I'm posting early this week as I will be heading up to Conyers tomorrow for a week-end retreat at the Monastery of the Holy Spirit. Flannery O'Connor and her mother visited this Cistercian monastery just outside Atlanta fairly frequently and became good friends with the abbot, Dom Augustine Moore and many of the monks including Fr. Paul Bourne and Bro. Pius. During the early 1960s Abbot Moore and Fr. Bourne were regular visitors at Andalusia. A spiritual bond must have developed between Flannery and the monks for at the time of her death, Abbot Moore was asked to administer last rites. He and Fr. Bourne were also invited to participate in the funeral mass at Sacred Heart Catholic Church on August 4, 1964. While Flannery enjoyed the friendship of a number of monks at Holy Spirit, she was particularly close to Fr. Bourne (1908-95). According to a monk who knew him, Fr. Bourne "had read all of Flannery's stuff. I think she saw in him a kindred spirit." (Brad Gooch; Flannery: A Life of Flannery O'Connor, p. 327) Besides his friendship with Flannery, Fr. Bourne is remembered as being the monk who started the fabulous bonsai nursery at the monastery. According to the monastery's website:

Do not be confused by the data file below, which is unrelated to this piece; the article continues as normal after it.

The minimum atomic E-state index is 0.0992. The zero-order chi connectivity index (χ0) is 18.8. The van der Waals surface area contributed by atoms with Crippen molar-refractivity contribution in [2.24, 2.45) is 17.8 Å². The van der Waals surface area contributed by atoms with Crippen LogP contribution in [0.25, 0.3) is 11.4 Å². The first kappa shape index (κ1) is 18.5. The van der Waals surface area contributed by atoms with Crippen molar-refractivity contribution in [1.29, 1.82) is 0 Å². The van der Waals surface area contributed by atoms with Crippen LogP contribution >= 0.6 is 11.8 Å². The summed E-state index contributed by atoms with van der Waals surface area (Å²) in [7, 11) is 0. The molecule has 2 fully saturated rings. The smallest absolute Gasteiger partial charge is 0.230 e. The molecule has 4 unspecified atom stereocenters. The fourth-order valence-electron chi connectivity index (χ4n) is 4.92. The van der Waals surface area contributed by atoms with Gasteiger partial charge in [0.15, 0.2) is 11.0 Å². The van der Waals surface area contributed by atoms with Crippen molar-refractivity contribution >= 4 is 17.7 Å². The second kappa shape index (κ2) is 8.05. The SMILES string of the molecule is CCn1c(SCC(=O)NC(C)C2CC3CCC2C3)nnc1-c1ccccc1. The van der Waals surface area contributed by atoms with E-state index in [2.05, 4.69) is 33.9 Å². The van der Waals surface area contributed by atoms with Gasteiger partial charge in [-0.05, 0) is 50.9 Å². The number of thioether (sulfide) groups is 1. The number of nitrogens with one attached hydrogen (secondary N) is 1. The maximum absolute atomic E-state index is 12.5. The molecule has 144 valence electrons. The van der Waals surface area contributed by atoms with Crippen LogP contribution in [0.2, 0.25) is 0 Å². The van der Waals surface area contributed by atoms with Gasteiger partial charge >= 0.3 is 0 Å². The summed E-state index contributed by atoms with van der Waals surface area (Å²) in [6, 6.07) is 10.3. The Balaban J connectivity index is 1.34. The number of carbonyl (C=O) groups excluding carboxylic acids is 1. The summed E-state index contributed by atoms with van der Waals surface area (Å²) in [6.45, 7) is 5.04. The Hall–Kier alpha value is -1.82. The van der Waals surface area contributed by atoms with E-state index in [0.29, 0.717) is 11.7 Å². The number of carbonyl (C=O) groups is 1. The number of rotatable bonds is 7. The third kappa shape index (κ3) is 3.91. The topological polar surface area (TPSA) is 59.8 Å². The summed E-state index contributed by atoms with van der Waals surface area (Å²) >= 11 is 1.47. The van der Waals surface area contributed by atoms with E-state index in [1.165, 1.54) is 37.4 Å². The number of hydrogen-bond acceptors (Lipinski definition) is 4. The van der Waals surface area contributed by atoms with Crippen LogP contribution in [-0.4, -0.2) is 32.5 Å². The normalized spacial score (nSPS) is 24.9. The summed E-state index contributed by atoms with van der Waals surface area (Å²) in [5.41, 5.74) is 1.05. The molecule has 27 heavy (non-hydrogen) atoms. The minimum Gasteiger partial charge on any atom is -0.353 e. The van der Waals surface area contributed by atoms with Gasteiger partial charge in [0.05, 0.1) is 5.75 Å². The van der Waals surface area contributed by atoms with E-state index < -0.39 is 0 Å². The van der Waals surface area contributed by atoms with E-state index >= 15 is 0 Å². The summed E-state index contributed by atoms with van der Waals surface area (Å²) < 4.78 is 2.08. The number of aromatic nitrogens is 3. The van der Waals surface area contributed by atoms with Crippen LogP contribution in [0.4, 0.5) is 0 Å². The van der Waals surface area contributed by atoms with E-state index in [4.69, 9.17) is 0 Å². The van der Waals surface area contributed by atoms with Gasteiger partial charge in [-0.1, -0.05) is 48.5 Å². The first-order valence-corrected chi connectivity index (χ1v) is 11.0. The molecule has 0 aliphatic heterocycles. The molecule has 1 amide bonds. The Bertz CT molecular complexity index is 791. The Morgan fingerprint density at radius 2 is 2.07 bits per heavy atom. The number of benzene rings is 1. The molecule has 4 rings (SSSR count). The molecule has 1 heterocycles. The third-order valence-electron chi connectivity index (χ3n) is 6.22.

Cistercian monks of the Monastery of the Holy Spirit have been crafting classic bonsai with an American influence for over thirty-five years. Begun in the mid-1960's by Father Paul Bourne, OCSO (May 2, 1908 - July 10, 1995), the Monastery Greenhouse became one of the first nurseries in the southeast to offer bonsai to the public. The centerpiece of the monastery's bonsai collection is a Kingsville boxwood (photo at right), one of the original eight trees of this strain developed during the 1930's. During his lifetime, Brother Paul (as he liked to be called) earned the reputation of being a true American Bonsai Master. His quarter century of highly creative bonsai art made him well known nationally and internationally. Born in Seattle, he early on established a lifelong love of horticulture. As a child of eight he saw his first bonsai trees while visiting a Japanese friend whose father had a small collection. Later he received an MA of Fine Arts from Yale University. He was an artist in many mediums including paint and sculpture as well as bonsai. His second exposure to bonsai was in Mainland China and Japan in the late 1920's where he visited as a student. With a love of both art and plants, perhaps it was inevitable that he should express that love in bonsai, which he always emphasized was a true art form in the most classic sense. At the monastery in 1963, Brother Paul built a glass and wood-framed greenhouse to house orchids, which he grew and displayed as a hobby. He also began puttering around making bonsai, although he had no formal training. The first "sale" of a tree happened one day while Brother Paul was away from the greenhouse. Upon his return, Brother Pius, who ran the small monastic gift shop, confessed that he had sold one of the "little plants" to an insistent customer. It was Br. Paul's favorite and Brother Pius had charged all of $5.00 for it. From this unlikely start the bonsai business began.For over thirty years Br. Paul sat quietly in the greenhouse, usually by the cash register, where he went about crafting beautiful bonsai. To any and all who stopped to look and ask he spoke of this lovely art form of creating miniature trees in a pot. Over the years he launched many, many people into the wonder of bonsai. Though formally untrained, he brought considerable natural talent and the ears and eyes of an always-inquiring student. Over the years he became a friend of most of the great American Bonsai Masters like John Naka, Yugi Yoshimura, and more recently the much younger Zhao of China. They received him as one of their own and visited here regularly to see and share their uncommon passion for the art of bonsai. It is an honor for the monks to carry on Brother Paul's legacy.